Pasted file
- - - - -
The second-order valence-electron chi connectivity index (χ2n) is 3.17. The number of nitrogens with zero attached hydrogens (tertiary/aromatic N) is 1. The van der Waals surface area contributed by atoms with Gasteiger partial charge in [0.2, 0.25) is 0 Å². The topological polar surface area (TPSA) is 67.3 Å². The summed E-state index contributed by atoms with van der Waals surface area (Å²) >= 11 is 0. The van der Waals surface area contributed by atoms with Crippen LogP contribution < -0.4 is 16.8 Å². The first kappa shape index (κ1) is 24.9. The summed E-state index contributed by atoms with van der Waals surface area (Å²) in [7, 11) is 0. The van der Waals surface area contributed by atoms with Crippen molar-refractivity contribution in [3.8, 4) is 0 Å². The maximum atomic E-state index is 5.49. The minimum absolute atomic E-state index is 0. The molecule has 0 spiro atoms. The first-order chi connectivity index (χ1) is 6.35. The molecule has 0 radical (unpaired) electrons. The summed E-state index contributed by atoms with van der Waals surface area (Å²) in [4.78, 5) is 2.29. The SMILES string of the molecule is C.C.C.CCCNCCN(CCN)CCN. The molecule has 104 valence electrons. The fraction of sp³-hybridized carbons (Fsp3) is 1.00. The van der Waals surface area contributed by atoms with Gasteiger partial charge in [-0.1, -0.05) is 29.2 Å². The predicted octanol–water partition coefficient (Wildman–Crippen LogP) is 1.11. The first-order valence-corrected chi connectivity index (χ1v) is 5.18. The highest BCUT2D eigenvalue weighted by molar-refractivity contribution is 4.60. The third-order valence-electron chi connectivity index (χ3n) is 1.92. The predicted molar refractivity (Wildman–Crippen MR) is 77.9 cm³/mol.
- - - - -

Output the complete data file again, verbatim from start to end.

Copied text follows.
The second-order valence-electron chi connectivity index (χ2n) is 3.17. The number of nitrogens with zero attached hydrogens (tertiary/aromatic N) is 1. The van der Waals surface area contributed by atoms with Gasteiger partial charge in [0.2, 0.25) is 0 Å². The topological polar surface area (TPSA) is 67.3 Å². The summed E-state index contributed by atoms with van der Waals surface area (Å²) >= 11 is 0. The van der Waals surface area contributed by atoms with Crippen LogP contribution < -0.4 is 16.8 Å². The first kappa shape index (κ1) is 24.9. The summed E-state index contributed by atoms with van der Waals surface area (Å²) in [7, 11) is 0. The van der Waals surface area contributed by atoms with Crippen molar-refractivity contribution in [3.8, 4) is 0 Å². The maximum atomic E-state index is 5.49. The minimum absolute atomic E-state index is 0. The molecule has 0 spiro atoms. The first-order chi connectivity index (χ1) is 6.35. The molecule has 0 radical (unpaired) electrons. The summed E-state index contributed by atoms with van der Waals surface area (Å²) in [4.78, 5) is 2.29. The SMILES string of the molecule is C.C.C.CCCNCCN(CCN)CCN. The molecule has 104 valence electrons. The fraction of sp³-hybridized carbons (Fsp3) is 1.00. The van der Waals surface area contributed by atoms with Gasteiger partial charge in [-0.1, -0.05) is 29.2 Å². The predicted octanol–water partition coefficient (Wildman–Crippen LogP) is 1.11. The first-order valence-corrected chi connectivity index (χ1v) is 5.18. The highest BCUT2D eigenvalue weighted by molar-refractivity contribution is 4.60. The third-order valence-electron chi connectivity index (χ3n) is 1.92. The predicted molar refractivity (Wildman–Crippen MR) is 77.9 cm³/mol.